Since you can add project tasks as risks, as well as risks directly to the matrix, you can use the BigPicture’s Risk board in two ways.
Risks as tasks approach
The first approach is about adding the tasks as risks directly to the risk matrix. Those tasks will not result from the project plan (unlike typical project tasks that must be completed) and will serve as risks alone.
Let’s come back to the “Water leakage” risk as an example. Previously, we added it directly to the matrix as a typical risk that carries some probability and impact. Such a model will not readily show you which task(s) a given risk relates to. However, you could connect this risk to the actual tasks it has an impact on using Jira Issue Links. Also, by adding a task as a risk to the matrix, you can immediately read what this risk is about (e.g., the risk of “Water leakage”).
Project tasks at risk approach
(This approach is more popular among BigPicture users.) You can also add individual project tasks to the risk matrix. Unlike in the previous model, you will not see details about the risk just by looking at the matrix. Because, in fact, you would be looking at the task, not a risk as such. But you will know the probability and the impact of the risk that this task is related to.
For example, let’s say you want to add a “Road building task” to the risk matrix. You situate this task on the matrix according to the probability and impact of the risk it relates to. You do not know that this task is at risk due to the potential “Water leakage” but you know the likelihood and impact of it. If you want to have a more detailed overview of a given task at risk, you can add the info about the risk to the issue (e.g., as a comment or a relevant attachment).
Customize your risk matrix
If the default look of the BigPicture risk matrix is not optimal for your project, you can customize it.
- Transpose the whole matrix and/or invert individual scales (one or both at the same time).
- Change the scale names (e.g., from “Consequence” to “Impact”).
- Add and delete Probability and Consequence individual values. For example, let’s say you want to see on your map only risks with the highest ratings. In such a case, you delete low and medium values.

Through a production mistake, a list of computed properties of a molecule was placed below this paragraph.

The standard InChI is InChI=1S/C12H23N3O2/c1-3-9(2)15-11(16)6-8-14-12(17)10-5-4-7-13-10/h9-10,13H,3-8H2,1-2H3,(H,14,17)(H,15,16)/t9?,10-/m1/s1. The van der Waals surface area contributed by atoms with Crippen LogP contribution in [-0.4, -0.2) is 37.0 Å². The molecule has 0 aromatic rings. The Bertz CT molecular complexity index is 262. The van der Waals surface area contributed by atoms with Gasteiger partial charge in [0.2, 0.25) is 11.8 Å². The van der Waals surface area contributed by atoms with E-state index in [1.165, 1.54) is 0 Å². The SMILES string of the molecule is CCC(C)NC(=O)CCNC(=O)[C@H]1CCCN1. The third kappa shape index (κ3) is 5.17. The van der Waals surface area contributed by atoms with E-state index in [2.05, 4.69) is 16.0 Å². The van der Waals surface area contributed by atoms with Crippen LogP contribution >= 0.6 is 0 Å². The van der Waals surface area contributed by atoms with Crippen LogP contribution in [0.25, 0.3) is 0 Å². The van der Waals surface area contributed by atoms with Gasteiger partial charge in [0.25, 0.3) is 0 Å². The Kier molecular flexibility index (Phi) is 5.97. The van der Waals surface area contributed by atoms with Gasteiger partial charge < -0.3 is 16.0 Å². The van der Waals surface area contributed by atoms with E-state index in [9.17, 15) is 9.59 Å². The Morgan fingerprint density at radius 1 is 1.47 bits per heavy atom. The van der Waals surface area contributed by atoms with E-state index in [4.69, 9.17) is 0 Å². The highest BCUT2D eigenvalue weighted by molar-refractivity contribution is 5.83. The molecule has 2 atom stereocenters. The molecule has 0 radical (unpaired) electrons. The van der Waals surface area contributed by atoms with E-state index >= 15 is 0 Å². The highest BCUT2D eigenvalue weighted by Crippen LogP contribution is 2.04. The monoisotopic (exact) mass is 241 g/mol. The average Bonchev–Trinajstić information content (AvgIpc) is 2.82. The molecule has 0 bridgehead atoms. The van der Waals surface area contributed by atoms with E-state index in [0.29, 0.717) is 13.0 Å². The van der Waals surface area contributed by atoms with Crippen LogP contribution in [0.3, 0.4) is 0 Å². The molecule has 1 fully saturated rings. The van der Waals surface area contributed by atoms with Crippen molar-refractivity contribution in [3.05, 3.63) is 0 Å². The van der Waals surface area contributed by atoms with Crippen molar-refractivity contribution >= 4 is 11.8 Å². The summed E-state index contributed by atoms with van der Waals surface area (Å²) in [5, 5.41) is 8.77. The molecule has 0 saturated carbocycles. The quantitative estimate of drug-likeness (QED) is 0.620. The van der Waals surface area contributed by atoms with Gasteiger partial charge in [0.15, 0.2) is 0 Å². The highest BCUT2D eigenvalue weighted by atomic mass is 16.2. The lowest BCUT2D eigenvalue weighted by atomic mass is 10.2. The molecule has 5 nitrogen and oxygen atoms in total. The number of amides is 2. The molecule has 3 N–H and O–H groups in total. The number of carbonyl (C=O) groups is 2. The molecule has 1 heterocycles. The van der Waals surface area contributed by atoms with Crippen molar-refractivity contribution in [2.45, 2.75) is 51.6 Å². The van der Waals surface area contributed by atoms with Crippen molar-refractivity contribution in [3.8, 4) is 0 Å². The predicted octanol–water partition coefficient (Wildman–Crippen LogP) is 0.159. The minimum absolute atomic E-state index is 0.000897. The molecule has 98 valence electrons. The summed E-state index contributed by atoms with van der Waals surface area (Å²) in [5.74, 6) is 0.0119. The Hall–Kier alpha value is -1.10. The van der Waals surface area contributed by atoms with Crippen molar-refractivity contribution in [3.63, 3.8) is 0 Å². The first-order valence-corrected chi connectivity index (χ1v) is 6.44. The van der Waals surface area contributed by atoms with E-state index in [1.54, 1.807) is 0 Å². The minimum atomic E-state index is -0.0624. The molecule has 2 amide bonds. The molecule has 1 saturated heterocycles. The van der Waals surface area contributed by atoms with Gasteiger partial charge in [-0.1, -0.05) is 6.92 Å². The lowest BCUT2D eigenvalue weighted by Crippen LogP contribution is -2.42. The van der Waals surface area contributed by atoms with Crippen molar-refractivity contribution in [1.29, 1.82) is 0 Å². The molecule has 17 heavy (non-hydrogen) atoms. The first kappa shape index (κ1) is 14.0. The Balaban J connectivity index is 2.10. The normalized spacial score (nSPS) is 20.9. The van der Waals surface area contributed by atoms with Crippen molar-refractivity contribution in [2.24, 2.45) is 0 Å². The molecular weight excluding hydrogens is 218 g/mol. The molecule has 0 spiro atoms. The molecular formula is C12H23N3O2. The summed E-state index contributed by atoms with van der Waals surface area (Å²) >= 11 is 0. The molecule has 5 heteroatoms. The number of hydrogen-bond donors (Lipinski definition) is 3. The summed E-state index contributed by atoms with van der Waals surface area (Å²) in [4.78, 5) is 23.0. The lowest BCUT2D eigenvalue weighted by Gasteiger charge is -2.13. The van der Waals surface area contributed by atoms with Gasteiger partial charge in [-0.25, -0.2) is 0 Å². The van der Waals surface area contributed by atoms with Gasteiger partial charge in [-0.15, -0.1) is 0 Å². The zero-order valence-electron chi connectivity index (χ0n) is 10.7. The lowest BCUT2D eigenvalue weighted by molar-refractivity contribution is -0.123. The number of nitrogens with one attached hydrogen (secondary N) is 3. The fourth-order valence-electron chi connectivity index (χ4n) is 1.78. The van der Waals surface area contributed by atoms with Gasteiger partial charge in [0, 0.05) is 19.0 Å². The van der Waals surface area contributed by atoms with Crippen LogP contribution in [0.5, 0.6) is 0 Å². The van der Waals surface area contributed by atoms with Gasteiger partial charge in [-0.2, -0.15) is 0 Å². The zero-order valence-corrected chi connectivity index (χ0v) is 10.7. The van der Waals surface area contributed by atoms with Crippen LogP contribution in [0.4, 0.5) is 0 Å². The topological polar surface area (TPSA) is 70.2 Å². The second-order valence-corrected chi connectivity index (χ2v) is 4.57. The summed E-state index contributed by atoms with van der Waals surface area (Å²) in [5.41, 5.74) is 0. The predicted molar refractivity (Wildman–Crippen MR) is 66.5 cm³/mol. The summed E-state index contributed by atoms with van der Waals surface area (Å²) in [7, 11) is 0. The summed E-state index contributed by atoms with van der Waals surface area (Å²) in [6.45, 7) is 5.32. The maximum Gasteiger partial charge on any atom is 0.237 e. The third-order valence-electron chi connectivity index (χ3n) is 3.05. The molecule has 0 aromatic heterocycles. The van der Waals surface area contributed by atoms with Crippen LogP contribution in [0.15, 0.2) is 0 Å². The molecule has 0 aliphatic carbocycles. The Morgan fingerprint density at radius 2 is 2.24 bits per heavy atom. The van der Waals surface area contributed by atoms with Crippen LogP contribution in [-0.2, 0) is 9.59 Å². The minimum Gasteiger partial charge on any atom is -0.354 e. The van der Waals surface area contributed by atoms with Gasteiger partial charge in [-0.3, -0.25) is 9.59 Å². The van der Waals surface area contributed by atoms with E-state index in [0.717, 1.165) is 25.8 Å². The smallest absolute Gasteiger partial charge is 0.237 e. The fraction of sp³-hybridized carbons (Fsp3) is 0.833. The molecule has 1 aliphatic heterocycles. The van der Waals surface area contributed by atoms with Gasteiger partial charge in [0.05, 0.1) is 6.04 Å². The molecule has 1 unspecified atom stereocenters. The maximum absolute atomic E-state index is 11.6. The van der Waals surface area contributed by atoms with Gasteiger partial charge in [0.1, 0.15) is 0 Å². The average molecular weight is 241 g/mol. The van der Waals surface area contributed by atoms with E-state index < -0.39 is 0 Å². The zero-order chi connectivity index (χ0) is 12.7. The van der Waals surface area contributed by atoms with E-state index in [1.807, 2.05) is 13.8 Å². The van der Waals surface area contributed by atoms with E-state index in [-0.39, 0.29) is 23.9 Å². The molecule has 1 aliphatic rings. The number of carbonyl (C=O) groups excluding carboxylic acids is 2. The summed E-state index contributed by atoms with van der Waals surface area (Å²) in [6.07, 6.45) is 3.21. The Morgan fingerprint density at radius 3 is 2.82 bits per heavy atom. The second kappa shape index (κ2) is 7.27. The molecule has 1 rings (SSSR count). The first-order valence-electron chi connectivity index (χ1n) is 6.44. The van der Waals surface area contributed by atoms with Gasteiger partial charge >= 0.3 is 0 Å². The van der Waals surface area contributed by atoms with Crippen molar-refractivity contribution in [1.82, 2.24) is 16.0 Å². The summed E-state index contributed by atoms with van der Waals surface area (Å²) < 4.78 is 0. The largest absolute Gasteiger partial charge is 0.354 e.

- Configure the risk matrix to have SAFe® ROAM-based quadrants.
- Use the card view creator to see more details on your risk cards.
Risk matrix report
The Risk matrix report gives you a quick overview of your existing risks in each matrix quadrant. You can use this report for risks present in your program, project, or iterations on a lower hierarchy level (on the ART level, the report will also display risks from the PI iterations and the PI sprints).
When you hover over a given quadrant, you will see a list of risks with their corresponding statuses.
You can rename the report, invert the risk scales, or transpose the whole risk report matrix.
9 Types of risks in project management
Arguably, the biggest indicator for the risk likely occurring is whenever your project has something “new” in it. For example, a “new supplier” for safety goggles; “new processes” according to which employees will carry out their work; “new technologies” that the higher-ups want to introduce; a “new software developer” the company wants to hire for the current project.
Of course, there are many types of risks to consider when assessing your project. These could be:
- Cost risks
- Schedule risks
- Performance risks
- Operational risks
- Market risks
- Governance risks
- Strategic risks
- Legal risks
- Environmental risks
They indicate there is a possibility that the cost of the project will exceed the budget. Cost risk might occur due to poor budget planning, inaccurate cost estimating, and scope creep. This type of project risk can cause other risks to emerge, such as schedule risk and performance risk.
Example: “The cost of steel might increase over the next quarter.”
This risk occurs when activities take longer than expected, typically due to poor planning. Schedule risk can impact cost risk because any delay in a schedule could increase the costs of a project.
Example: “Hiring a new foreman might take longer than anticipated.”
Performance risk is the risk of a project failing to produce the expected results. It is a complex risk that can result from the activities of several parties, so it can be hard to pinpoint the exact reason behind it.
Example: “The level of noise might increase after the office redesign.”
This type of risk results from poor implementation and process problems such as distribution, procurement, and production. And since any of these could cause the project to produce results differing from project specifications, operational risk is a type of performance risk.
Example: “Insufficient funds to pay for the next batch of goods.”y
Market risk could be, among others, competition, commodity markets, and foreign exchange. Because these types of risks are highly unpredictable, planning for them is difficult without sound expertise.
Example: “Foreign exchange fluctuations due to…”
This risk concerns the company’s top management and other important stakeholders with regard to their ethics and company reputation. This risk can be fairly easy to mitigate because it largely depends on the stakeholder’s behavior.
Those risks are another type of performance risk. Strategic risks stem from erroneous strategic decisions concerning the selection of people for the job, the tools, as well as the technology that does not help with the work as expected.
Example: “The application might not be compatible with systems already in use.”
Legal risk is the consequence of legal obligations, such as law of the land, local laws, and statutory requirements. This type of project risk is also about the contractual obligations, as well as avoiding and handling any lawsuits against the company.
Example: “Export license might not be granted.”
Those risks pertain to external hazards that one cannot fully avoid or even foresee. For example, storms, floods, earthquakes, force majeure, pandemics, terrorism, labor strikes, etc.
Example: “Severe weather conditions might delay the maintenance works.”